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Challenges in Organic Chemistry and Chemical Biology

Robert Pullin

Challenges in Organic Chemistry and Chemical Biology took place in San Francisco, USA,  from 6 - 9 July 2010.

The symposium was complemented by extensive poster presentations, predominantly by student and post-doctoral researchers, covering numerous aspects of organic and medicinal chemistry and I presented my research, entitled ‘Amine-Promoted Alkene Aziridination’. The presentation not only allowed discussion of my research, but also the opportunity to network, both with peers, academics, and also industrial chemists from around the globe. Due to the interactive nature of the presentation this allowed much dialogue with others and raised several thought provoking concepts relating to my work. It was certainly interesting to discuss my research with leading academics, such as Keiji Maruoka and Justin Du Bois. In a similar manner it was also stimulating to view and discuss the many other posters on show and to find out a little more about the work of my peers.

'Challenges in Organic Chemistry and Chemical Biology' was the first of three international meetings hosted by the Royal Society of Chemistry (RSC) as part of the International Symposia on Advancing the Chemical Sciences (ISACS), in support of the launch of the new RSC flagship journal Chemical Science. As a result the conference offered an unrivalled opportunity to hear from a series of 18 internationally renowned speakers presenting plenary lectures- a unique opportunity to review the latest cutting-edge research advances and the challenges within my field of study. The symposium was directly relevant to my research, which in the broadest sense could be described as ‘novel synthetic-organic methodology’, and provided a clear opportunity to further learn about the state-of-the-art research areas in the field of synthetic chemistry. The lectures not only helped broaden my core competency in the area but also provoked new ideas based upon the latest advances. Many excellent lectures were presented and particular highlights included presentations by Eric Jacobsen and David MacMillan.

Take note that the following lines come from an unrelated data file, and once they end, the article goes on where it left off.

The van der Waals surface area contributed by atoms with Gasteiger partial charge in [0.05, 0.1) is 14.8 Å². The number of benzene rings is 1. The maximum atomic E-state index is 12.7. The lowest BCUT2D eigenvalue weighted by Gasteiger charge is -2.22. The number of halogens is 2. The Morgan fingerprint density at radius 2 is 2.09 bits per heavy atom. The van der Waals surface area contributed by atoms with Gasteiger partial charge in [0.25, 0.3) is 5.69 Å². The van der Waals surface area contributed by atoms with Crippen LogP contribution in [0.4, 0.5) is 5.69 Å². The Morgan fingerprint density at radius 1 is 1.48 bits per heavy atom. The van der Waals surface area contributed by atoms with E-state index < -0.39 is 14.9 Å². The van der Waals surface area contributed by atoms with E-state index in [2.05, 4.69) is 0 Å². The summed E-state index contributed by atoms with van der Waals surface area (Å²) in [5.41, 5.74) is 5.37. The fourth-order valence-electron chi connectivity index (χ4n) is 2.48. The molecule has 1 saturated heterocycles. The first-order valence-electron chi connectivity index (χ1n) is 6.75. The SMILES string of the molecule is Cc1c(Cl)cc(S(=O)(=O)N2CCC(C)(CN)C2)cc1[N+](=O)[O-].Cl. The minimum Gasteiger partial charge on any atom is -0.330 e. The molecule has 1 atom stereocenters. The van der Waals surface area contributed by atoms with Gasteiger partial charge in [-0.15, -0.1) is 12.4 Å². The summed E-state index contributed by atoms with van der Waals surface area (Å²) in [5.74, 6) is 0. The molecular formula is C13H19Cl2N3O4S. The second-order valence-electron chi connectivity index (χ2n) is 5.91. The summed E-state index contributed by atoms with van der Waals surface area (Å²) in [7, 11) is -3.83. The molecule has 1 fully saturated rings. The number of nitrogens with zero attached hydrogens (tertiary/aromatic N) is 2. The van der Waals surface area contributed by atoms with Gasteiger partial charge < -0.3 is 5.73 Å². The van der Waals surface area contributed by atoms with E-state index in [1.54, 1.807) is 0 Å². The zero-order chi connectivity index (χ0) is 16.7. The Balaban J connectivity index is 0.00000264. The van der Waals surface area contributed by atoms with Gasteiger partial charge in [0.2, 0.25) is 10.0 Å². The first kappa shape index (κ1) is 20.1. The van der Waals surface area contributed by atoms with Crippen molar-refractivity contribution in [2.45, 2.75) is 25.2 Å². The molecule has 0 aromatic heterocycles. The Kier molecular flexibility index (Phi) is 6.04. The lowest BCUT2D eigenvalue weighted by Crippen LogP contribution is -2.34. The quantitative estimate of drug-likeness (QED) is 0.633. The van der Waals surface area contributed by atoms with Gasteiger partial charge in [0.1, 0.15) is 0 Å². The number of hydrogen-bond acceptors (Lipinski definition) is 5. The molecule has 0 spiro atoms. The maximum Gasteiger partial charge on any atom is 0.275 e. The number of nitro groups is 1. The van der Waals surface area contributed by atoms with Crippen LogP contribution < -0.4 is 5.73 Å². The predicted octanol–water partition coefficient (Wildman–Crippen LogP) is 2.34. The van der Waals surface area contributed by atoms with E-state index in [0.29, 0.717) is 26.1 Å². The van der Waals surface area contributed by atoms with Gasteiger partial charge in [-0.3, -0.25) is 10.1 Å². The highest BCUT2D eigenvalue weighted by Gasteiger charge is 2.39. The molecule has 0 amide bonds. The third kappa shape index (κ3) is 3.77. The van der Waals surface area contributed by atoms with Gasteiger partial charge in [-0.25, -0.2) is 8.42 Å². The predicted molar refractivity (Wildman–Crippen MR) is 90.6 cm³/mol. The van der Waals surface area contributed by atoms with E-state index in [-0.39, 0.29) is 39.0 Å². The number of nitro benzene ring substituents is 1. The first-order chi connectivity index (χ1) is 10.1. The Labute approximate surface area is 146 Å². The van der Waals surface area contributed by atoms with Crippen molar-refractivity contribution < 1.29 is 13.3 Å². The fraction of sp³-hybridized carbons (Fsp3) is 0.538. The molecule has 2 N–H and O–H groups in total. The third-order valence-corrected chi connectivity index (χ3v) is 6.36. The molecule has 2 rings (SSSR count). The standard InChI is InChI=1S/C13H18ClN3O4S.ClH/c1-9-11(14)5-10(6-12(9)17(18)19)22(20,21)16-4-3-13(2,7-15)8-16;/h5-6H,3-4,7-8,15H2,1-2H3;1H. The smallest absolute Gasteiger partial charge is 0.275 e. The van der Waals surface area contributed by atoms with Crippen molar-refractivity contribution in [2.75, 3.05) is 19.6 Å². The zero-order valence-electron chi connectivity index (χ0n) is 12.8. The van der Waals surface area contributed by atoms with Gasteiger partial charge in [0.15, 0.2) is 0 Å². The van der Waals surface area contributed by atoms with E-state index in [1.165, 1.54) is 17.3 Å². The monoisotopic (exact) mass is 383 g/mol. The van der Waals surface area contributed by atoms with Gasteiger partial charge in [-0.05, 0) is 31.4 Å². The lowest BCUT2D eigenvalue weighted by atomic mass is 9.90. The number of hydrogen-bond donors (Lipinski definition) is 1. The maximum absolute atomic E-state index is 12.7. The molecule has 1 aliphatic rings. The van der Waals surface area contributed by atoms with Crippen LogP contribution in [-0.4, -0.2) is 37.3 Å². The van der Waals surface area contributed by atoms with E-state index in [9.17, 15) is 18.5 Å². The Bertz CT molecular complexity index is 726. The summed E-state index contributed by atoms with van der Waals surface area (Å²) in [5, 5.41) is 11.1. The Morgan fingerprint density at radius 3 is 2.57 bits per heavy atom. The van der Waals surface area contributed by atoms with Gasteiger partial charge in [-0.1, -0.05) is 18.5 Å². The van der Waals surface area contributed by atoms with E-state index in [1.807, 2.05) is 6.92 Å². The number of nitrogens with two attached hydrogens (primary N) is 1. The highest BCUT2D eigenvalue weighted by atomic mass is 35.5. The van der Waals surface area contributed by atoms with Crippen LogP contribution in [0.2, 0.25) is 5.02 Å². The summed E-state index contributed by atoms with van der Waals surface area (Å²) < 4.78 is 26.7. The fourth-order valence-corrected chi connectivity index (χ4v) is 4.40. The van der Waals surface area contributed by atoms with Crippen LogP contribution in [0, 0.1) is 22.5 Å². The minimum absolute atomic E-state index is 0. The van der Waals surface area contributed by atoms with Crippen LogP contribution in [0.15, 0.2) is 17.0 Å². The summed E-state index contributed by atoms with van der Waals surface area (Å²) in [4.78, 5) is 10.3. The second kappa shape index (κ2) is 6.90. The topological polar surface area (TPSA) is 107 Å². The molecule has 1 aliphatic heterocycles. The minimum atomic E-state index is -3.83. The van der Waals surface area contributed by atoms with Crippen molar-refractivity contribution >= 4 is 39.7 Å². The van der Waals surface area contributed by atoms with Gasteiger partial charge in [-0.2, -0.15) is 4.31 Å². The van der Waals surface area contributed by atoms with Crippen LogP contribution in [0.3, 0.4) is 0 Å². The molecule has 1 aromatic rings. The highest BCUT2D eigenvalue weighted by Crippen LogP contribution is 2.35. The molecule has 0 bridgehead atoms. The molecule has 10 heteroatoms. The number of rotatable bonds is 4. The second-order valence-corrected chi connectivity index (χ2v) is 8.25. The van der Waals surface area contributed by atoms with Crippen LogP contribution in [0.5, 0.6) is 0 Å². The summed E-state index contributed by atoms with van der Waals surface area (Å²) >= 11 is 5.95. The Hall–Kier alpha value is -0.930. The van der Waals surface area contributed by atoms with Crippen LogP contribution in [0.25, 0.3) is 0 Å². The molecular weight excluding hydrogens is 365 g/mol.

I consider conference attendance an important part of career development and, as highlighted, I believe there were many potential benefits from attending ISACS1. An opportunity to hear and to learn from leading members of the field is always notable but to meet some is often a unique opportunity. There were also many benefits in terms of professional development such as further expansion of my presentation skills and also the prospect to network with a wide variety of members of the chemical science community and the conference provided an unparalleled chance to develop international contacts due to its nature.

As a research group we have a tradition that when members attend a significant conference, on return will present a short research summary to the group in the form of an informal presentation. The summary covers the most interesting and relevant research topics discussed by the speakers during the conference and so provides to the rest of the research group exposure to some of the state-of-the-art material presented.

My attendance at the conference was extremely beneficial to myself in a wide variety of aspects and I would like to express my gratitude to the SCI and to its Awards Committee for their help in allowing me to attend and to participate at this fantastic symposium.

Robert D C Pullin
Messel Bursar

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